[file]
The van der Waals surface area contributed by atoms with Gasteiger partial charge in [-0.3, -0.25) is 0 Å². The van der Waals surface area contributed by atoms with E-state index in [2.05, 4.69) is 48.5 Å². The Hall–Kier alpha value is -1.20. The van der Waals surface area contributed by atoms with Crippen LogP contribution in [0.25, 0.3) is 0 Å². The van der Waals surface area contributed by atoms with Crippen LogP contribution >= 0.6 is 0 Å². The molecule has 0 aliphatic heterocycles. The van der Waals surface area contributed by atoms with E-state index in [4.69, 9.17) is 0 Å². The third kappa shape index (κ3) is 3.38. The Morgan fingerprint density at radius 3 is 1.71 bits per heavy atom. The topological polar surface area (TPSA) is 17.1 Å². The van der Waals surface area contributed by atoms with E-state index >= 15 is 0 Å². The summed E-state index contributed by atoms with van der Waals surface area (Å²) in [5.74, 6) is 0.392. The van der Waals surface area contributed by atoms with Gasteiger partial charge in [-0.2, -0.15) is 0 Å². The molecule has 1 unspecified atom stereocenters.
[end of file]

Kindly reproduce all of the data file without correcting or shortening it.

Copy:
The van der Waals surface area contributed by atoms with Gasteiger partial charge in [-0.3, -0.25) is 0 Å². The van der Waals surface area contributed by atoms with E-state index in [2.05, 4.69) is 48.5 Å². The Hall–Kier alpha value is -1.20. The van der Waals surface area contributed by atoms with Crippen LogP contribution in [0.25, 0.3) is 0 Å². The van der Waals surface area contributed by atoms with Crippen LogP contribution >= 0.6 is 0 Å². The molecule has 0 aliphatic heterocycles. The van der Waals surface area contributed by atoms with E-state index in [4.69, 9.17) is 0 Å². The third kappa shape index (κ3) is 3.38. The Morgan fingerprint density at radius 3 is 1.71 bits per heavy atom. The topological polar surface area (TPSA) is 17.1 Å². The van der Waals surface area contributed by atoms with E-state index >= 15 is 0 Å². The summed E-state index contributed by atoms with van der Waals surface area (Å²) in [5.74, 6) is 0.392. The van der Waals surface area contributed by atoms with Gasteiger partial charge in [-0.2, -0.15) is 0 Å². The molecule has 1 unspecified atom stereocenters.